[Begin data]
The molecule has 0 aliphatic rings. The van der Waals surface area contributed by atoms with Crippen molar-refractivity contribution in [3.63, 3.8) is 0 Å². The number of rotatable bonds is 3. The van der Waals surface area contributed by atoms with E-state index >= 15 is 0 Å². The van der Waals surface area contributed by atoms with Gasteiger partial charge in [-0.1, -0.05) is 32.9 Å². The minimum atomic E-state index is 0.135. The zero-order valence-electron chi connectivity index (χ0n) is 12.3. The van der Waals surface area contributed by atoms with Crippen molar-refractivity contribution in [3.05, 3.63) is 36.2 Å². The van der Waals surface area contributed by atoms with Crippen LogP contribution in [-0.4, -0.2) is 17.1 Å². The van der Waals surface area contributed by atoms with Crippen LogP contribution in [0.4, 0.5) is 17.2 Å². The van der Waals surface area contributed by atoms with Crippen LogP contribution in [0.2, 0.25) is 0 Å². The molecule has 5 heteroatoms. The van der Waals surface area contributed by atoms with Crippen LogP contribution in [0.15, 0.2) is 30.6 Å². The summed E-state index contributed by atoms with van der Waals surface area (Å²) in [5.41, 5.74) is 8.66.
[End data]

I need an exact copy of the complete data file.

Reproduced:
The molecule has 0 aliphatic rings. The van der Waals surface area contributed by atoms with Crippen molar-refractivity contribution in [3.63, 3.8) is 0 Å². The number of rotatable bonds is 3. The van der Waals surface area contributed by atoms with E-state index >= 15 is 0 Å². The van der Waals surface area contributed by atoms with Gasteiger partial charge in [-0.1, -0.05) is 32.9 Å². The minimum atomic E-state index is 0.135. The zero-order valence-electron chi connectivity index (χ0n) is 12.3. The van der Waals surface area contributed by atoms with Crippen molar-refractivity contribution in [3.05, 3.63) is 36.2 Å². The van der Waals surface area contributed by atoms with Crippen LogP contribution in [-0.4, -0.2) is 17.1 Å². The van der Waals surface area contributed by atoms with Crippen LogP contribution in [0.4, 0.5) is 17.2 Å². The van der Waals surface area contributed by atoms with Crippen LogP contribution in [0.2, 0.25) is 0 Å². The molecule has 5 heteroatoms. The van der Waals surface area contributed by atoms with Crippen LogP contribution in [0.15, 0.2) is 30.6 Å². The summed E-state index contributed by atoms with van der Waals surface area (Å²) in [5.41, 5.74) is 8.66.